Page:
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Different effects of carvedilol, metoprolol, and propranolol on left ventricular remodeling after coronary stenosis or after permanent coronary occlusion in rats.
Circulation. 2002 Feb 26; 105(8):975-80.Circ

Abstract

BACKGROUND

Although carvedilol attenuates left ventricular (LV) remodeling in coronary occlusion-reperfusion, it is not known whether it attenuates ischemic LV remodeling because of coronary stenosis (CS) or permanent coronary occlusion (CO).

METHODS AND RESULTS

We administered a vehicle, carvedilol, propranolol (2, 10, and 30 mg/kg per day, each), metoprolol (6, 30, and 90 mg/kg per day), or bunazosin (0.2 and 1 mg/kg per day), orally for 12 weeks to a total of 608 rats with CS or CO. In these groups and the sham (n=40), we assessed LV function by echocardiography, CS severity, myocardial blood flow and coronary flow reserve, serum ascorbyl free radical, and vitamin C. Both CS and CO increased LV end-diastolic and end-systolic diameters and decreased ejection fraction. The 4 agents failed to attenuate LV remodeling caused by CO. In contrast, the 3 beta-blockers attenuated (P<0.01) or tended to attenuate the increase in LV end-diastolic diameters caused by CS. With similar blood pressure and heart rate lowering by 3 beta-blockers, carvedilol additionally attenuated the increase in end-systolic diameters and improved ejection fraction. The CS reduced myocardial blood flow and coronary flow reserve, which was reversed by carvedilol without modifying the CS severity. Among the 4 agents, only carvedilol decreased ascorbyl free radical and increased vitamin C.

CONCLUSIONS

The effects of beta blockade on ischemic cardiac dysfunction seem to depend on the different properties of the beta-blockers and the doses used. Among the beta-blockers tested, carvedilol provided potent cardioprotection for compromised ischemic but viable myocardium rather than for infarcted myocardium.

Authors+Show Affiliations

First Department of Internal Medicine, Fukushima Medical University, Fukushima, Japan.No affiliation info availableNo affiliation info availableNo affiliation info available

Pub Type(s)

Journal Article
Research Support, Non-U.S. Gov't

Language

eng

PubMed ID

11864928

Citation

Yaoita, Hiroyuki, et al. "Different Effects of Carvedilol, Metoprolol, and Propranolol On Left Ventricular Remodeling After Coronary Stenosis or After Permanent Coronary Occlusion in Rats." Circulation, vol. 105, no. 8, 2002, pp. 975-80.
Yaoita H, Sakabe A, Maehara K, et al. Different effects of carvedilol, metoprolol, and propranolol on left ventricular remodeling after coronary stenosis or after permanent coronary occlusion in rats. Circulation. 2002;105(8):975-80.
Yaoita, H., Sakabe, A., Maehara, K., & Maruyama, Y. (2002). Different effects of carvedilol, metoprolol, and propranolol on left ventricular remodeling after coronary stenosis or after permanent coronary occlusion in rats. Circulation, 105(8), 975-80.
Yaoita H, et al. Different Effects of Carvedilol, Metoprolol, and Propranolol On Left Ventricular Remodeling After Coronary Stenosis or After Permanent Coronary Occlusion in Rats. Circulation. 2002 Feb 26;105(8):975-80. PubMed PMID: 11864928.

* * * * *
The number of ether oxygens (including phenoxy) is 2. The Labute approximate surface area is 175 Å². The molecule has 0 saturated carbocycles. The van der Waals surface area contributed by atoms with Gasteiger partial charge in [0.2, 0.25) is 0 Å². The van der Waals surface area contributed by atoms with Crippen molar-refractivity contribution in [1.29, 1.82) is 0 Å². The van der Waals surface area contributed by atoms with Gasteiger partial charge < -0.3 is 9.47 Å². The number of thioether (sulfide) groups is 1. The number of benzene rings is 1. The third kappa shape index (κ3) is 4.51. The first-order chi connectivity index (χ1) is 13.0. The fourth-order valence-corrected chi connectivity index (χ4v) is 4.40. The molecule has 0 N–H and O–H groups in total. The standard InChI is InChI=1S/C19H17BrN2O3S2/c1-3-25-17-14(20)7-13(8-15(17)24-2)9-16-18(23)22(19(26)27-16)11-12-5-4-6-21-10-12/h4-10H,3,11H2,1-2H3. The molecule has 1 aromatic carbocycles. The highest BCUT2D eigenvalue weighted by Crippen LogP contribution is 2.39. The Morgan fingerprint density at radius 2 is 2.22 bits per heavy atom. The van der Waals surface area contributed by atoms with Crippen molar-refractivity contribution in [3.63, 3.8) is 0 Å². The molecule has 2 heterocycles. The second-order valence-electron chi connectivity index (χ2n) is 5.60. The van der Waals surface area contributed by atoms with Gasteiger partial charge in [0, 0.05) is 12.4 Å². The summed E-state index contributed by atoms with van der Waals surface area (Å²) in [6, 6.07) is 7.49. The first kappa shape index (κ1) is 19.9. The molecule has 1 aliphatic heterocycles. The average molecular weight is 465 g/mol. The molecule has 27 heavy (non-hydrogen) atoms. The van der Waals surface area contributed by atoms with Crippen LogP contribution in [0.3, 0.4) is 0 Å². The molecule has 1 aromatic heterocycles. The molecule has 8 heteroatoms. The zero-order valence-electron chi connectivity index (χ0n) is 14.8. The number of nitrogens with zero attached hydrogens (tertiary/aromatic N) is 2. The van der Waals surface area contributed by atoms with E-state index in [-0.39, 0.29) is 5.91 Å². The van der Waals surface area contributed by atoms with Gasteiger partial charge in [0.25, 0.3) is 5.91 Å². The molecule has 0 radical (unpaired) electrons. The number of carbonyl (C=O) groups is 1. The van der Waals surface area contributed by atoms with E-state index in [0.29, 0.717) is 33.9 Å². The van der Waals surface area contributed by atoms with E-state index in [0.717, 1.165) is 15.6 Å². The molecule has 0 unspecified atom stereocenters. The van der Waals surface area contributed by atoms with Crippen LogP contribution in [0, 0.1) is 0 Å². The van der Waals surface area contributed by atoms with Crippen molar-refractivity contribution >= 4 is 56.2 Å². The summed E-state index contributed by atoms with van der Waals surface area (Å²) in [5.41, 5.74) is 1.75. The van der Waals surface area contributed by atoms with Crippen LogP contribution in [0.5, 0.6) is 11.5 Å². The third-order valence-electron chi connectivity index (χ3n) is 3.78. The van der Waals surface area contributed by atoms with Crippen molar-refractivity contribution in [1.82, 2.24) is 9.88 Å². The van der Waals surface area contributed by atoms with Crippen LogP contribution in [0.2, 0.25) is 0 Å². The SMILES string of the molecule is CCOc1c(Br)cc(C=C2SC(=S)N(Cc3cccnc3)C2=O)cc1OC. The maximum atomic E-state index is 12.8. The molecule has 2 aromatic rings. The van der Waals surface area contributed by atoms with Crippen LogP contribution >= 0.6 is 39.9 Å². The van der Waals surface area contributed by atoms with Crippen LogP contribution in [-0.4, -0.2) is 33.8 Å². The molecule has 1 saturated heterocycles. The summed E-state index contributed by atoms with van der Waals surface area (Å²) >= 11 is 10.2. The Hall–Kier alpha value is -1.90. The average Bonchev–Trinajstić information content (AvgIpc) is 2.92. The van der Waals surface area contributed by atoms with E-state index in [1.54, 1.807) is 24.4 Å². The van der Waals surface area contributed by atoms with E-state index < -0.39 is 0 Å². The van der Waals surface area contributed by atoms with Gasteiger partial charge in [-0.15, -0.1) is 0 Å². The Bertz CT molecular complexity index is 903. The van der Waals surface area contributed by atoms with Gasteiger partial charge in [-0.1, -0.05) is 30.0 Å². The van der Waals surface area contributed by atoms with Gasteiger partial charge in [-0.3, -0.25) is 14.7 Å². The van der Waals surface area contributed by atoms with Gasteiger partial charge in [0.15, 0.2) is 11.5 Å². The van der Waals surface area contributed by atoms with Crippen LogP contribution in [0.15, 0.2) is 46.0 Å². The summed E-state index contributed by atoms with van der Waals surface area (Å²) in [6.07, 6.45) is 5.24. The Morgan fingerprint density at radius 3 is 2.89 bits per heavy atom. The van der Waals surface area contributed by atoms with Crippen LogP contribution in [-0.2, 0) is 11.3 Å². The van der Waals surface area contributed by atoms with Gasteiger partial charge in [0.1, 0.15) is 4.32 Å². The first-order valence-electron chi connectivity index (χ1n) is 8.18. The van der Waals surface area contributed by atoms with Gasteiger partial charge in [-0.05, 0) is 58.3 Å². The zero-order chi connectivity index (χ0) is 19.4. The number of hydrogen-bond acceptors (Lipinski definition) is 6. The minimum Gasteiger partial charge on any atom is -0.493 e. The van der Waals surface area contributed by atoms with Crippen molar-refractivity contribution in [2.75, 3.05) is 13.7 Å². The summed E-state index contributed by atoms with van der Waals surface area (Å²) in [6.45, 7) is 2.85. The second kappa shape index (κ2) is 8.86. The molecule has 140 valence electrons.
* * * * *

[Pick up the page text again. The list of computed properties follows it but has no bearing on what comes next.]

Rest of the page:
* Article titles in AMA citation format should be in sentence-case
TY - JOUR T1 - Different effects of carvedilol, metoprolol, and propranolol on left ventricular remodeling after coronary stenosis or after permanent coronary occlusion in rats. AU - Yaoita,Hiroyuki, AU - Sakabe,Atsushi, AU - Maehara,Kazuhira, AU - Maruyama,Yukio, PY - 2002/2/28/pubmed PY - 2002/3/5/medline PY - 2002/2/28/entrez SP - 975 EP - 80 JF - Circulation JO - Circulation VL - 105 IS - 8 N2 - BACKGROUND: Although carvedilol attenuates left ventricular (LV) remodeling in coronary occlusion-reperfusion, it is not known whether it attenuates ischemic LV remodeling because of coronary stenosis (CS) or permanent coronary occlusion (CO). METHODS AND RESULTS: We administered a vehicle, carvedilol, propranolol (2, 10, and 30 mg/kg per day, each), metoprolol (6, 30, and 90 mg/kg per day), or bunazosin (0.2 and 1 mg/kg per day), orally for 12 weeks to a total of 608 rats with CS or CO. In these groups and the sham (n=40), we assessed LV function by echocardiography, CS severity, myocardial blood flow and coronary flow reserve, serum ascorbyl free radical, and vitamin C. Both CS and CO increased LV end-diastolic and end-systolic diameters and decreased ejection fraction. The 4 agents failed to attenuate LV remodeling caused by CO. In contrast, the 3 beta-blockers attenuated (P<0.01) or tended to attenuate the increase in LV end-diastolic diameters caused by CS. With similar blood pressure and heart rate lowering by 3 beta-blockers, carvedilol additionally attenuated the increase in end-systolic diameters and improved ejection fraction. The CS reduced myocardial blood flow and coronary flow reserve, which was reversed by carvedilol without modifying the CS severity. Among the 4 agents, only carvedilol decreased ascorbyl free radical and increased vitamin C. CONCLUSIONS: The effects of beta blockade on ischemic cardiac dysfunction seem to depend on the different properties of the beta-blockers and the doses used. Among the beta-blockers tested, carvedilol provided potent cardioprotection for compromised ischemic but viable myocardium rather than for infarcted myocardium. SN - 1524-4539 UR - https://www.unboundmedicine.com/medline/citation/11864928/Different_effects_of_carvedilol_metoprolol_and_propranolol_on_left_ventricular_remodeling_after_coronary_stenosis_or_after_permanent_coronary_occlusion_in_rats_ L2 - https://www.ahajournals.org/doi/10.1161/hc0802.104503?url_ver=Z39.88-2003&amp;rfr_id=ori:rid:crossref.org&amp;rfr_dat=cr_pub=pubmed DB - PRIME DP - Unbound Medicine ER -